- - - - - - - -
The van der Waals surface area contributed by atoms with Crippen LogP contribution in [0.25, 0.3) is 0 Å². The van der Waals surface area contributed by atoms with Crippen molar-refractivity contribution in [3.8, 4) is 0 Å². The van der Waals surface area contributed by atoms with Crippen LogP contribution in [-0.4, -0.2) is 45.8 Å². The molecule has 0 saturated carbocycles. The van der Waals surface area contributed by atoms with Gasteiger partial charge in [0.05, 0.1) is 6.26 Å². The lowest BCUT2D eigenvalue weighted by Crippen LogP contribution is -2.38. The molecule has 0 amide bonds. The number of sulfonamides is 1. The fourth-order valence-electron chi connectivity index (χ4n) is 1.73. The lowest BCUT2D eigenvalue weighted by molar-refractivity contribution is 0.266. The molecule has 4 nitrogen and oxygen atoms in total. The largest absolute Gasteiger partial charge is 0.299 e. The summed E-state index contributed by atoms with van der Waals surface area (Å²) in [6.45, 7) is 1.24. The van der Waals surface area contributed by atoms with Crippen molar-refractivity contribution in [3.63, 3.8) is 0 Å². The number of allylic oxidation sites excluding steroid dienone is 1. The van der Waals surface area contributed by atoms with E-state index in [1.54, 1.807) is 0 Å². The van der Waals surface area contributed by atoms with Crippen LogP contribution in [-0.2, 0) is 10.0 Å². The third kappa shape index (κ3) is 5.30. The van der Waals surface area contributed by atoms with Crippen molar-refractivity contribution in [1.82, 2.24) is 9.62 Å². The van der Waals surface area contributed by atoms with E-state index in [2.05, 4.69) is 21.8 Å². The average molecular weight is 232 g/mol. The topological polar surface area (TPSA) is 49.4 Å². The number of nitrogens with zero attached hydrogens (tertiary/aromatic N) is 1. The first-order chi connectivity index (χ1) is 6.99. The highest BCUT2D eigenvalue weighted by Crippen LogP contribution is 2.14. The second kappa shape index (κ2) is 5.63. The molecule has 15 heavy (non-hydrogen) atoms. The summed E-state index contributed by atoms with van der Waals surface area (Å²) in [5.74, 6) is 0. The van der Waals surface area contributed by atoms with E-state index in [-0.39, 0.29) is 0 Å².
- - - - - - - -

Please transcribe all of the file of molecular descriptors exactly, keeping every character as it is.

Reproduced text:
The van der Waals surface area contributed by atoms with Crippen LogP contribution in [0.25, 0.3) is 0 Å². The van der Waals surface area contributed by atoms with Crippen molar-refractivity contribution in [3.8, 4) is 0 Å². The van der Waals surface area contributed by atoms with Crippen LogP contribution in [-0.4, -0.2) is 45.8 Å². The molecule has 0 saturated carbocycles. The van der Waals surface area contributed by atoms with Gasteiger partial charge in [0.05, 0.1) is 6.26 Å². The lowest BCUT2D eigenvalue weighted by Crippen LogP contribution is -2.38. The molecule has 0 amide bonds. The number of sulfonamides is 1. The fourth-order valence-electron chi connectivity index (χ4n) is 1.73. The lowest BCUT2D eigenvalue weighted by molar-refractivity contribution is 0.266. The molecule has 4 nitrogen and oxygen atoms in total. The largest absolute Gasteiger partial charge is 0.299 e. The summed E-state index contributed by atoms with van der Waals surface area (Å²) in [6.45, 7) is 1.24. The van der Waals surface area contributed by atoms with Crippen molar-refractivity contribution in [3.63, 3.8) is 0 Å². The number of allylic oxidation sites excluding steroid dienone is 1. The van der Waals surface area contributed by atoms with E-state index in [1.54, 1.807) is 0 Å². The van der Waals surface area contributed by atoms with Crippen LogP contribution in [-0.2, 0) is 10.0 Å². The third kappa shape index (κ3) is 5.30. The van der Waals surface area contributed by atoms with Crippen molar-refractivity contribution in [1.82, 2.24) is 9.62 Å². The van der Waals surface area contributed by atoms with E-state index in [2.05, 4.69) is 21.8 Å². The average molecular weight is 232 g/mol. The topological polar surface area (TPSA) is 49.4 Å². The number of nitrogens with zero attached hydrogens (tertiary/aromatic N) is 1. The first-order chi connectivity index (χ1) is 6.99. The highest BCUT2D eigenvalue weighted by Crippen LogP contribution is 2.14. The second kappa shape index (κ2) is 5.63. The molecule has 15 heavy (non-hydrogen) atoms. The summed E-state index contributed by atoms with van der Waals surface area (Å²) in [5.74, 6) is 0. The van der Waals surface area contributed by atoms with E-state index in [-0.39, 0.29) is 0 Å².